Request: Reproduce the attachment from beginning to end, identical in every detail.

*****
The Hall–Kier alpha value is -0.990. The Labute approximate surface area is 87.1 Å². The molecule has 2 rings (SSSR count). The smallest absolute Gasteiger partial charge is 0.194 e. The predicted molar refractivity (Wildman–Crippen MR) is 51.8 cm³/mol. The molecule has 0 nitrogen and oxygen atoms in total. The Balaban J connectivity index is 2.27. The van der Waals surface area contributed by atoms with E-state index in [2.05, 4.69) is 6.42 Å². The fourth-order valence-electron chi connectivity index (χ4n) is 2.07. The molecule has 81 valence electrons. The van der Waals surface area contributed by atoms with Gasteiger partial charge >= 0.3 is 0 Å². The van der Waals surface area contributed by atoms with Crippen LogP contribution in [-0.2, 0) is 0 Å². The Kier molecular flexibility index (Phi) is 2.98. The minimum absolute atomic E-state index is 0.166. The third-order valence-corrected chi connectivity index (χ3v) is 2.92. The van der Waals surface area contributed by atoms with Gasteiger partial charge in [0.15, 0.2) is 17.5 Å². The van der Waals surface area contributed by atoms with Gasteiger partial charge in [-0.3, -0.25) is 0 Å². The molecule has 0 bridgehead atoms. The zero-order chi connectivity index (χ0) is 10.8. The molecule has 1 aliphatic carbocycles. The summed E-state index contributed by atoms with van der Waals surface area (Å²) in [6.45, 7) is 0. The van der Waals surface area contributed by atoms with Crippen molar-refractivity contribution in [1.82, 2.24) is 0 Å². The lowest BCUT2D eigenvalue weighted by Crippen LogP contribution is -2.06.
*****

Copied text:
The Hall–Kier alpha value is -0.990. The Labute approximate surface area is 87.1 Å². The molecule has 2 rings (SSSR count). The smallest absolute Gasteiger partial charge is 0.194 e. The predicted molar refractivity (Wildman–Crippen MR) is 51.8 cm³/mol. The molecule has 0 nitrogen and oxygen atoms in total. The Balaban J connectivity index is 2.27. The van der Waals surface area contributed by atoms with E-state index in [2.05, 4.69) is 6.42 Å². The fourth-order valence-electron chi connectivity index (χ4n) is 2.07. The molecule has 81 valence electrons. The van der Waals surface area contributed by atoms with Gasteiger partial charge >= 0.3 is 0 Å². The van der Waals surface area contributed by atoms with Crippen LogP contribution in [-0.2, 0) is 0 Å². The Kier molecular flexibility index (Phi) is 2.98. The minimum absolute atomic E-state index is 0.166. The third-order valence-corrected chi connectivity index (χ3v) is 2.92. The van der Waals surface area contributed by atoms with Gasteiger partial charge in [0.15, 0.2) is 17.5 Å². The van der Waals surface area contributed by atoms with Gasteiger partial charge in [-0.3, -0.25) is 0 Å². The molecule has 0 bridgehead atoms. The zero-order chi connectivity index (χ0) is 10.8. The molecule has 1 aliphatic carbocycles. The summed E-state index contributed by atoms with van der Waals surface area (Å²) in [6.45, 7) is 0. The van der Waals surface area contributed by atoms with Crippen molar-refractivity contribution in [1.82, 2.24) is 0 Å². The lowest BCUT2D eigenvalue weighted by Crippen LogP contribution is -2.06.